Bernardi Roig’s sculptures at the Phillips Collection are, shall we say, hard to miss. First, what looks like a man-sized cage now glows ominously at the corner of P and 21st streets NW. (It’s been recently vacated, judging by the bent bars, and it does actually glow.) Sculptures of five disheveled bald men have taken up residence elsewhere, both inside and outside the museum. “NO/Escape,” an exhibit by Mallorcan sculptor Roig, finds these marbled men lurking about the grounds, attending to their Sisyphean tasks. They’re harmless enough, save for one.
In principle, the one sculpture is no different from any of Roig’s sculptures, from this show or any other exhibit. For years, Roig has been absorbed by a single everyman figure, a totem he has depicted again, and again, and again in the form of a shirtless, shapeless, hairless, hopeless mope. In “NO/Escape,” this figure isn’t any better or worse off. But it suffers a separate fate.
Physically, Roig’s uber-subject resembles the actor Michael Chiklis, best known for his portrayal of the ruthless Vic Mackey in The Shield, if he were coated in a fine marble dust. Spiritually, Roig’s prototypical sad-sack might be an end-state Billy Corgan: Despite all his rage, he’s still just a rat, even out of his cage. Beyond the male-pattern baldness, the Smashing Pumpkins singer and Roig’s sculptures share a flair for melodrama and technique undiminished by subtlety.
Every one of Roig’s sculptures delivers its angsty message with a snarled yowl. In “The Man of Light” (2005), Roig’s man pulls a cord of fluorescent light tubes up the stairwell of the Phillips Collection, literally dragging illumination behind him as he goes. In “Acteón” (2005), Roig’s man is impaled on a horizontal column, a bar erected outside the museum between the Phillips residence and the more recent addition, as he peers over a fluorescent tube, a contemporary retelling of the myth of Diana and Actaeon from Ovid’s Metamorphoses.
These two sculptures alone reveal the cut of Roig’s gib. His are figurative sculptures made with a classical attention to detail but joined by the modernist marker of a fluorescent tube. The sculptures are arrayed under the guise of installation art, yet invested with an almost painterly notion of their own historical worthiness. Roig’s work exploits a lawful-neutral alignment: The artist plainly abides by strictures of representational art and narrative content, but he is happy to take advantage of modernist strategies regarding space and relational aesthetics.
Yet the one work at the Phillips show—just this one damned work—overcomes the convenient, collapsible, repetitive politics of Roig’s whole career arc. That piece is “An Illuminated Head for Blinky P. (The Gun)” (2010), and it is the most compelling installation in five years of the Phillips Collection’s “Intersections” shows.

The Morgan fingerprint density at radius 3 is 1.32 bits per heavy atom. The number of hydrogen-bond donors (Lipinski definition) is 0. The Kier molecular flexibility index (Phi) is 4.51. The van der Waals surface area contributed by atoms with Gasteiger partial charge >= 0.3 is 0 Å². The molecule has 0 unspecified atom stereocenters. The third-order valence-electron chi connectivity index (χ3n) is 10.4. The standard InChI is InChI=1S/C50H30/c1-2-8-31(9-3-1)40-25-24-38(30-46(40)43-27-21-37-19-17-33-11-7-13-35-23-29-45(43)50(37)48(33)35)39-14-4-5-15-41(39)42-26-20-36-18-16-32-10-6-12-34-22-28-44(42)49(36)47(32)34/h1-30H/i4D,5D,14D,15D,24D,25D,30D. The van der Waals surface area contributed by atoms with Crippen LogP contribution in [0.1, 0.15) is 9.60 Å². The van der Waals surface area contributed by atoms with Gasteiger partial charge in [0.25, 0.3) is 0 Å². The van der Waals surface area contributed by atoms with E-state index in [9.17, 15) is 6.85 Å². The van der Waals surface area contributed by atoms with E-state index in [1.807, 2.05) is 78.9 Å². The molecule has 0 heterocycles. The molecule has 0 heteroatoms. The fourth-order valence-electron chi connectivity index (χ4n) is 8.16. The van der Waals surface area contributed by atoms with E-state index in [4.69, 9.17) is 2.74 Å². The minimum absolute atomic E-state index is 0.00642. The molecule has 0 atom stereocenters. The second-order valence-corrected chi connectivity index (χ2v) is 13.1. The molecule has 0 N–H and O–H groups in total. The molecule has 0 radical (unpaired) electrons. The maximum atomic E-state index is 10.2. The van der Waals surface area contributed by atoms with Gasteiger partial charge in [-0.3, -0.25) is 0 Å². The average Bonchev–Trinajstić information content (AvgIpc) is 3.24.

The title of the piece refers to the post-war German abstract painter Blinky Palermo, whom viewers may remember from his 2012 retrospective at the Hirshhorn, although the connection to Palermo here isn’t apparent. Two other artists, contemporaries of Palermo, would seem to be a better fit—Jasper Johns and Dan Flavin, artists who linger behind most of Roig’s sculptures—but they’re not the subjects of this one, either. This Roig sculpture is instead locked in dialogue with (of all artists!) Honoré Daumier, the 19th-century French caricaturist, painter, and social critic.
The moment comes unexpectedly in “NO/Escape.” In the doorway of a gallery in the Phillips residence stands one of Roig’s marble men. He’s locked his lips on a fluorescent bulb installed across the entryway at face level (looking very much like an homage to Johns and Flavin, but no matter). Behind this figure is a gallery filled with cartoons by Daumier, dating from the 1830s to the 1860s. The room is completely inaccessible. Each one of Daumier’s works packs more voltage than a three-foot-long fluorescent bulb; each one is rendered dark and unreadable.
The juxtaposition could not be queerer, in the best sense of the word: It is wild and fertile with interpretative possibility. While drawing illustrations for the newspaper La Charivari, Daumier often exploited the trope of a notorious fictional scoundrel and conman called Robert Macaire to send up various qualities of the bourgeoisie and aristocracy alike. It is tempting to think that the Phillips is drawing on Daumier’s work to give a name for Roig’s voiceless wretch, each anguished iteration a modern-day Macaire. But viewers won’t be able to see what these Daumier drawings have to say.
I prefer to think that Daumier has given form to Roig’s infinite sadness: Picture Roig’s slumping dufus, assigned as Daumier’s jailor, enduring for all eternity the latter artist’s incisive barbs. The very thought of an artist like Roig going up against a critic like Daumier is enough to explain the slouch in the sculpture’s shoulders. It isn’t necessarily a pretty sight. Were I the pseudo-modernist sculpture trying to contain the force of Daumier, I’d sooner climb back into that jail cell on the front lawn.
1600 21st St. NW. $10-$12. (202) 387-2151. phillipscollection.org